I had the good fortune to visit Virginia City last summer, the place to which a then-25-year-old Montana pioneer, Sarah Raymond, emigrated with her mother and brother in 1865 during the westward expansion of the United States.

Do you know that feeling of getting close to a character in a novel or a real person in a biography; the feeling that you don’t want to let them go at the end of the book; that you wish you knew them in the flesh?

I experience this frequently. I am very attached to the long-gone people whose books I’ve published and whose biographies have been lost to public view sometimes for more than a century. Researching their lives, adding information to these books that the original authors left out or could not have known when they wrote the books, makes me feel I have a relationship with them.

One of many westward expansion participants

One of many westward expansion participants
Sarah Raymond Herndon

One of these people is pioneer woman Sarah Raymond Herndon.


Virginia City is not a ghost town. Although the tiny hamlet has been preserved and is a tourist destination, people still live there.

Montana was not the destination that Sarah and her family set out for. In fact, you may be surprised that they didn’t HAVE a destination when they started the months-long wagon trip to the west. In her lively,  humorous, and poignant diary of the trip, she describes the day that they decided to go to Montana.

At that time, Virginia City was a boom town in the midst of a gold rush. To walk the streets where she walked on her first day in town, to see the storefront where her future husband had his furniture-making business, to see where they lived, and ultimately see where they are buried, all made her more real to me.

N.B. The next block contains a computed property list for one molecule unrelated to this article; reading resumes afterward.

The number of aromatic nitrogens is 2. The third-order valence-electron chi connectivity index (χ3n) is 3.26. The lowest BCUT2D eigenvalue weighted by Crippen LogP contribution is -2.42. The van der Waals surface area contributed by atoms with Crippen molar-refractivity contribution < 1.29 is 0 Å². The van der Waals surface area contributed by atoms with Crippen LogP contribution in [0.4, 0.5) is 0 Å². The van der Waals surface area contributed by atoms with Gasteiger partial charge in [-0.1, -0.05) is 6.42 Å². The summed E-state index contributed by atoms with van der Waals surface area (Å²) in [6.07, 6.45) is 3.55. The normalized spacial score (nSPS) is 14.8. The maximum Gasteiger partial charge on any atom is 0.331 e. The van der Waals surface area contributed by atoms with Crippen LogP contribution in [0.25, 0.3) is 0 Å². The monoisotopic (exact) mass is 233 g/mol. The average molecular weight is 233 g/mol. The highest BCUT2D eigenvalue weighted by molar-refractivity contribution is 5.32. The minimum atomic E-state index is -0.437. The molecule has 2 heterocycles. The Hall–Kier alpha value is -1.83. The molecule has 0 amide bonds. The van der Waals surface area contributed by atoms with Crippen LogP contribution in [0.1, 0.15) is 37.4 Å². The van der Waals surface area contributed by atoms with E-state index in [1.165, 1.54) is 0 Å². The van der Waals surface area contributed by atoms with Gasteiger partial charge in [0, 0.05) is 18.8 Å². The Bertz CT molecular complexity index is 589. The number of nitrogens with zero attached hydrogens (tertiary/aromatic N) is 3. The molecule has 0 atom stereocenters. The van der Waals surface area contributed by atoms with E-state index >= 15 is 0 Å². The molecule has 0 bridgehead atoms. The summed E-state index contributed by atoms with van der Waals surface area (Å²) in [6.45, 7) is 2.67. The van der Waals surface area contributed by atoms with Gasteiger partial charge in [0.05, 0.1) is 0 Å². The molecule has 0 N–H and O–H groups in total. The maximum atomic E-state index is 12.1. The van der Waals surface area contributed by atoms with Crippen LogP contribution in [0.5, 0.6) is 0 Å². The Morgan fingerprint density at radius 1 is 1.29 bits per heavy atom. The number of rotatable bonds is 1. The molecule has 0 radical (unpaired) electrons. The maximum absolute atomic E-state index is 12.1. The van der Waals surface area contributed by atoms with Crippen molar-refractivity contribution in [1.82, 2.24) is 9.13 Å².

On the trip to Montana, she and the wagon train migrants had many adventures, large and small. Storms, lack of water, the search for good grass for their oxen, and the ever-present worry about attacks by Indians (who were not happy about the torrent of whites moving in)—Sarah documented them all. In 1865, this was very wild country they were traveling through, not easy to cross.

But there was a lot that Sarah found humorous as well, including an unexpected profession of love from a boy. She made deep friendships and her observations of others are keen and interesting.

Sarah and her husband spent the rest of their lives in Virginia City. There is a wonderful small cemetery on a hill above the town where they and their kin rest. Traveling through Montana on Interstate 90, Virginia City is not far off the beaten track. You can easily make the trip from Bozeman and return the same day.

Montana Pioneer's last resting place

If you go, read Sarah’s wonderful book. You’ll feel you have a friend in town.


Read more

Pin It on Pinterest